With a little bit of creativity, you can do wonderful things with a limited set of tools. Games like To the Moon and Corpse Party showed just how much power there is in something as simplistic as RPG Maker, and Kokurase is the latest game to join that club. If I had to, I’d describe it as an adventure game, but that fails to capture just how unique an experience this is.
Without getting too deep into the linguistics of it, “kokurase” means something like “forced confession of love.” That’s a fitting name for a secret club of high schoolers who make it their business to help their shy classmates hook up with the objects of their desire. You might expect that involves coaching and confidence training for the client. There’s certainly an aspect of that, but Kokurase’s main aim is engineering the most ridiculous circumstances that leave no option but for the lovebirds to get together.
Case in point: Sakura is a dorky girl who takes social anxiety to comical extremes, and she’s hopelessly in love with the most popular boy in school, Yoshimitsu. The mere sight of Yoshimitsu is enough to make Sakura faint. How does Kokurase help someone so helpless? Let’s just say there’s an elaborate scheme involving framing someone as a pervert, a horde of angry teenage girls, a very handsome skeleton (for some reason), ghost photos, and soda pop bribes. Yeah, it’s kinda weird.
It’s also kinda brilliant. The bulk of the game involves trying to lay out this cunning plan through investigative work, but you’re not one detective – you’re all of Kokurase, you’re Sakura, you’re Yoshimitsu, and you’re a few other relevant third parties as well. Basically, you can switch between characters at any time, and your goal as the puppetmaster is to get all these different people into the right places so that they can get the information they need. Your findings take the form of “Key Phrases” that you can pull out when needed in order to trigger events, and they can even be passed from person to person.
When you’ve gathered enough information, it’s time for Kokurase to formulate a plan. This happens by way of a mini-game that’s almost like an Ace Attorney trial – you’ve got all these details in the form of Key Phrases, and you need to piece them together in a logical way to build the plan. You can’t fail this minigame – pick the wrong option, and you can just try again – but doing it perfectly results in a better ending.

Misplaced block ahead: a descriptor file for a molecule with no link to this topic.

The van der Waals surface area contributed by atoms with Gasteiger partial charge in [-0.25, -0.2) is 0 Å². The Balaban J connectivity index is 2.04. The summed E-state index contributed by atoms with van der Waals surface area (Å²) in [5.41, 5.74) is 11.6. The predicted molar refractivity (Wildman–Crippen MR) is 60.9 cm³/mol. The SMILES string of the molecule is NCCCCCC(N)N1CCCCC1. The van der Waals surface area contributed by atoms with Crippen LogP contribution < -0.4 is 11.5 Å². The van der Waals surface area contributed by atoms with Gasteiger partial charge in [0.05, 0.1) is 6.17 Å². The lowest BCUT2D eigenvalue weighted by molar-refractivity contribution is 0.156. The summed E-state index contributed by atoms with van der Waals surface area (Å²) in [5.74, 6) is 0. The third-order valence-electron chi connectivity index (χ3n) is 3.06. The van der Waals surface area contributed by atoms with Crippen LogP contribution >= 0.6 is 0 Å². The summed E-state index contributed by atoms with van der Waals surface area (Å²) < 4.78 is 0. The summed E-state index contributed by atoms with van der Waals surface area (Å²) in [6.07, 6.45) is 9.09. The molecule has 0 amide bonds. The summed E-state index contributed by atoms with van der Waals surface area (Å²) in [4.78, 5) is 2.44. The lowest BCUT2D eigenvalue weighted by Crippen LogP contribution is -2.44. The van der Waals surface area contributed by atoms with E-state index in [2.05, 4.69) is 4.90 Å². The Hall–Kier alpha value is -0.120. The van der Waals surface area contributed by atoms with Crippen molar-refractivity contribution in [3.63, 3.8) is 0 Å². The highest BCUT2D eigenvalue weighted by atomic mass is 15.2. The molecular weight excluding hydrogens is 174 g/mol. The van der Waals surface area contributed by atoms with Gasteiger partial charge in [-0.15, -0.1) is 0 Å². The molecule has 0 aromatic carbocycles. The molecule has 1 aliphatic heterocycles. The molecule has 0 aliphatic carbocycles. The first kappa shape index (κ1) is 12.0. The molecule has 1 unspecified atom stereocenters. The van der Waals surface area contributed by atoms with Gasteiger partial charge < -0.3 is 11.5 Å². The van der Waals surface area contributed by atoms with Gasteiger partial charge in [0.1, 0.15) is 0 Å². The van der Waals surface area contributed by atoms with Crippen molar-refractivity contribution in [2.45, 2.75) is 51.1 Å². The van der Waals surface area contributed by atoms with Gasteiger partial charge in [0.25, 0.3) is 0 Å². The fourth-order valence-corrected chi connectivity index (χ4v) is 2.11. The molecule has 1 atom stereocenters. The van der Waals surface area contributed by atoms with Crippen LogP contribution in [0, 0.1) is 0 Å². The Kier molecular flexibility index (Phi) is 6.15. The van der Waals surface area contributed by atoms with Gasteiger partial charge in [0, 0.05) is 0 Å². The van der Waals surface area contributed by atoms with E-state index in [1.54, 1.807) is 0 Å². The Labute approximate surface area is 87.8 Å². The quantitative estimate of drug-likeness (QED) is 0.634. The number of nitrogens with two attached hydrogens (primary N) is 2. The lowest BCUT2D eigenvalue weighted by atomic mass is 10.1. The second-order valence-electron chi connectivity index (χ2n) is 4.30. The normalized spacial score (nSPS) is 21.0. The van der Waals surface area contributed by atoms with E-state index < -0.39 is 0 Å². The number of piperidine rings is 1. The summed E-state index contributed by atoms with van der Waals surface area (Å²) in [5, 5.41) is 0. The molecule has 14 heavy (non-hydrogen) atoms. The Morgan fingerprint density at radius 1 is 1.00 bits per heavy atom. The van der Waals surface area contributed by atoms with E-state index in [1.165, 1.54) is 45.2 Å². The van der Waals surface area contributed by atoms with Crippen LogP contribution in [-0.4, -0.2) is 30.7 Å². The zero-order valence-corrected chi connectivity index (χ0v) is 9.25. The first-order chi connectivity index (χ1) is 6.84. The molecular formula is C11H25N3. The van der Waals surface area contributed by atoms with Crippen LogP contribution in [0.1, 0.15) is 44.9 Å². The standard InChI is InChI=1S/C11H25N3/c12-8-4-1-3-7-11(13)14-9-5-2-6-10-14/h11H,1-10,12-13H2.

It’s a fresh approach to the long-serving adventure game formula, and it works great. This design could have easily led to horrible moon logic, because there are so many variables – not just key phrases, which function a bit like items, but also character positioning and who it is that’s saying what. Luckily, Kokurase keeps its puzzle design simple. The solutions are always pretty clear, and tips are always at hand. On the menu where you switch characters, those who have unfinished business are highlighted, so you’re not going to be stuck running around as someone with nothing left to do. It could be argued that it’s too easy, but that helps keep the story moving.
What’s impressive about Kokurase is how such an interesting concept is brought to life through minimal resources. RPG Maker can be a powerful engine for those who care to delve into it, but Kokurase is made with the only the most basic tools: the map editor, character creator, and the built-in dialogue and item systems. Aside from some beautiful character portraits and hand-drawn stills, the game uses sprites and tilesets that look like minor modifications of what comes with RPG Maker by default.
My point isn’t to criticise, but to demonstrate the kinds of restrictions that the developers worked within. Even with those limitations – or, perhaps, because of those limitations – they’ve made an ingenious, imaginative game that’s not like anything else out there. It’s hilarious and completely absurd, but in the most endearing way possible.
The best part is that you don’t need to spend a dime to try it out. The first episode – which is what I’ve reviewed here – is freely available, and it’s well worth checking out.
Matt received a digital copy from the developers for review.